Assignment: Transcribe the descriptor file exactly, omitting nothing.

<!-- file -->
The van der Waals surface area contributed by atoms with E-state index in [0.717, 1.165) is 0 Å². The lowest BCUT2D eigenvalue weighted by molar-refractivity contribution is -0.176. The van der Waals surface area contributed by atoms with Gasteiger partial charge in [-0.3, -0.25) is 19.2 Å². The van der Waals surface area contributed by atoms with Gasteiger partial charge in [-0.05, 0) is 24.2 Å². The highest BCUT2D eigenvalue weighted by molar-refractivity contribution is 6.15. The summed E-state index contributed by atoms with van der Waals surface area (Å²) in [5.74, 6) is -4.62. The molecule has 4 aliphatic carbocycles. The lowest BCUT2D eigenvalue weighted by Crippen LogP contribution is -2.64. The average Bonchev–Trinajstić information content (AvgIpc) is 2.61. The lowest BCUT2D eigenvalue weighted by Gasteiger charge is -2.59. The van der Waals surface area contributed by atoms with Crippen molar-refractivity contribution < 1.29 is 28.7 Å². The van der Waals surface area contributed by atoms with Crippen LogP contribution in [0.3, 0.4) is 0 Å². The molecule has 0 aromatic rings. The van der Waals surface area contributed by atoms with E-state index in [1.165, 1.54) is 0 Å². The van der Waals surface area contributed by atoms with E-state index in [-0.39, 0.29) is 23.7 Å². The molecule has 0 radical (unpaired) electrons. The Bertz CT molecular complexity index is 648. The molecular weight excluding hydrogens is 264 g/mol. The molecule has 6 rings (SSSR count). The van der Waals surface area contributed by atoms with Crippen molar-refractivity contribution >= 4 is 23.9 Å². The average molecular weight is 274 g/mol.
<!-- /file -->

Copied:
The van der Waals surface area contributed by atoms with E-state index in [0.717, 1.165) is 0 Å². The lowest BCUT2D eigenvalue weighted by molar-refractivity contribution is -0.176. The van der Waals surface area contributed by atoms with Gasteiger partial charge in [-0.3, -0.25) is 19.2 Å². The van der Waals surface area contributed by atoms with Gasteiger partial charge in [-0.05, 0) is 24.2 Å². The highest BCUT2D eigenvalue weighted by molar-refractivity contribution is 6.15. The summed E-state index contributed by atoms with van der Waals surface area (Å²) in [5.74, 6) is -4.62. The molecule has 4 aliphatic carbocycles. The lowest BCUT2D eigenvalue weighted by Crippen LogP contribution is -2.64. The average Bonchev–Trinajstić information content (AvgIpc) is 2.61. The lowest BCUT2D eigenvalue weighted by Gasteiger charge is -2.59. The van der Waals surface area contributed by atoms with Crippen molar-refractivity contribution < 1.29 is 28.7 Å². The van der Waals surface area contributed by atoms with Crippen LogP contribution in [0.3, 0.4) is 0 Å². The molecule has 0 aromatic rings. The van der Waals surface area contributed by atoms with E-state index in [1.165, 1.54) is 0 Å². The van der Waals surface area contributed by atoms with E-state index in [-0.39, 0.29) is 23.7 Å². The molecule has 0 radical (unpaired) electrons. The Bertz CT molecular complexity index is 648. The molecular weight excluding hydrogens is 264 g/mol. The molecule has 6 rings (SSSR count). The van der Waals surface area contributed by atoms with Crippen molar-refractivity contribution >= 4 is 23.9 Å². The average molecular weight is 274 g/mol.